READ COMMENTS - JOIN THE DISCUSSION
Continue Reading

Breaking Banner

Pro-Trump reporter John Solomon attacks Fiona Hill for debunking his Ukraine conspiracy theories

Published

on

On Tuesday, National Security Council official Fiona Hill testified that the right-wing narrative Ukraine colluded with Democrats to interfere in the 2016 election — rather than Russia working to help Donald Trump — is a "fictional narrative" and a piece of propaganda promoted by Russia.

One person was enraged at this testimony — John Solomon, the notorious right-wing reporter who covered Ukraine's supposed interference in the 2016 election extensively. He fired off multiple angry tweets attacking Fiona Hill:

How dare Fiona Hill question my patriotism or suggest I was part of a Russian disinformation campaign without a single fact. My sources were all US officials or Ukrainian officials aligned against Russia. Her accusations must have made Joe McCarthy smile up from hell.

Continue Reading

Breaking Banner

Democrats declare there’s enough evidence for a vote on impeaching Donald Trump: report

Published

on

On Thursday, according to CNN House Democrats are announcing that they have enough evidence to move forward with the final vote to impeach President Donald Trump.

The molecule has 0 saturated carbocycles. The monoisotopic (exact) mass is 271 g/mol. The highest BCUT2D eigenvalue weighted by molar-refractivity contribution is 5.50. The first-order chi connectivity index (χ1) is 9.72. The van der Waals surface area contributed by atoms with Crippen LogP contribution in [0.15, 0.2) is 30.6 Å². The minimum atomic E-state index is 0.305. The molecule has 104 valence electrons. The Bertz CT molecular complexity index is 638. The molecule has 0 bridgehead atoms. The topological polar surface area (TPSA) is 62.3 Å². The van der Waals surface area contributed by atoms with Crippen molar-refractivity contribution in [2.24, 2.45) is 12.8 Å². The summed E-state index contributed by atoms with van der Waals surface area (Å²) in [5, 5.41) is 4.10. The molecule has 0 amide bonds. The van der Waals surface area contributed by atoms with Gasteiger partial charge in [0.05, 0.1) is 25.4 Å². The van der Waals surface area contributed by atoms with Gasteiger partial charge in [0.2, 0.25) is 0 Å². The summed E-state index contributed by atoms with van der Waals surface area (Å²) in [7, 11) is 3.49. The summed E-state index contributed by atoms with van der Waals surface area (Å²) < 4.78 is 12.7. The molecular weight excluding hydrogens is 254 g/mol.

Breaking: Dems say enough evidence to move forward on impeachment. Vote likely by mid-December. They will not wait for courts to force additional witnesses - @Phil_Mattingly reporting.

— Jim Sciutto (@jimsciutto) November 21, 2019

Continue Reading
 

Breaking Banner

Trump lawyer Rudy Giuliani accuses Mike Pompeo’s State Department of obstruction of justice

Published

on

Keeping track of the Republican defenses of President Donald Trump got a little more difficult on Thursday when his private attorney appeared to throw his Secretary of State under the bus.

Rudy Giuliani suggested Secretary of State Mike Pompeo may have committed obstruction by refusing visas to three Ukrainians the former New York City mayor wants to testify about conspiracy theories.

"The embassy in Ukraine refuses to give visas for three witnesses, two present prosecutors and the former Prosecutor General, who have direct evidence of major Dem corruption in Ukraine in 2016," Giuliani argued.

Continue Reading
 
 

Happy Holidays!

As a special thank you from all of us at Raw, we're offering Raw Story ad-free for 15% off - just $2 per week. Now 'til Dec. 31st.
Offer Expires In:
close-link